In Partnership with The 74

Vergara reactions pour in as appeal to state Supreme Court is planned

Mike Szymanski | April 15, 2016



SM_Raylene Monterroza

Raylene Monterroza, one of the plaintiffs. (Courtesy of Students Matter)

The day after the state Court of Appeal ruled that the job protections for teachers do not predominantly harm minority students, the key players in the case said they feel confident the California Supreme Court will take up the issue.

The three-judge panel reversed a landmark 2014 ruling by Superior Judge Rolf Treu, who struck down five of the state’s tenure laws. The case is being watched nationwide and has sparked similar lawsuits in other states.

One of the nine students who filed the lawsuit, Raylene Monterroza, now 18, expressed her disappointment in a Friday conference call. “We deserve better. All of us, in every school, in every grade, in every ZIP code, so even with this decision, we will keep fighting.”

Theodore J. Boutrous Jr., attorney for the students, said the appeals court decision is “divorced from reality.” He said in the call, “We took a hit but have dusted ourselves off and are ready to fight the next round for the students who have been our inspiration from Day One.”

He is ready to appeal to the California Supreme Court and added, “We feel very good about our path going forward.”

School board president Steve Zimmer, who was on a jet and traveling when the ruling was released, said in a statement late Thursday: “Today’s important court decision allows us to return with laser focus to the real question facing our public education system: how will we recruit, train and support a new generation of teachers who will give their lives to the ideal that the American dreams of every child can come true in the schools of our state and our nation.”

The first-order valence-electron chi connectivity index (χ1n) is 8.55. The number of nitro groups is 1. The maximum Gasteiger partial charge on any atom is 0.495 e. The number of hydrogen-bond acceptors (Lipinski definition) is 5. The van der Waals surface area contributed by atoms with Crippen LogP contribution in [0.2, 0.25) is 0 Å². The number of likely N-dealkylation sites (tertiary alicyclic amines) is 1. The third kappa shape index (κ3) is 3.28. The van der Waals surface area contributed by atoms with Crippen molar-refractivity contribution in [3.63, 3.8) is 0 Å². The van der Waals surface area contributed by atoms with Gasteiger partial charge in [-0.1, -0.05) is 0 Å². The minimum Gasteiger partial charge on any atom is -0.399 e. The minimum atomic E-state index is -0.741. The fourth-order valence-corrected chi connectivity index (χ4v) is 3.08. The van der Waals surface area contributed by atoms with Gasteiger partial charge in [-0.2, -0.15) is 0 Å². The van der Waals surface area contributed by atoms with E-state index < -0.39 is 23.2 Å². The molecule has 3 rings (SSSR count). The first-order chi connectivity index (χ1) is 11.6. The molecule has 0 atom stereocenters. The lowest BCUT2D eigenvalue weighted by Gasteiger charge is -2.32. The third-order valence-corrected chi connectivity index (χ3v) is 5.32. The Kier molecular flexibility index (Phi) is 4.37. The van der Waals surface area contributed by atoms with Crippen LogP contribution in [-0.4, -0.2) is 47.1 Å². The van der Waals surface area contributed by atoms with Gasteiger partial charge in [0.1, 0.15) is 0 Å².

Randi Weingarten

Randi Weingarten

American Federation of Teachers president Randi Weingarten heralded the decision and said it will help with the teacher shortage problem facing the state. “It is vitally important that every single child, particularly the kids who brought this case, receive a great public education. That starts with recruiting, retaining and supporting teachers, not blaming educators for societal problems or stripping away their voice.”

Weingarten said in a statement, “The clear lesson from Vergara is that we need to solve the very real teacher shortage problem—not make matters worse by bashing and scapegoating the dedicated educators who teach our children. … When it comes to tenure and due process, these are essential protections for teachers to do their jobs, but they should never be used as a cloak for incompetence or an excuse for managers not to manage.”

Weingarten added: “Here’s the simple truth: We cannot fire or sanction our way to high-quality schools. We stand ready to roll up our sleeves and do the hard work necessary for every public school to be a place where parents want to send their children, where educators want to work and where children thrive. That takes working together to find real solutions, not attacking educators through the courts.”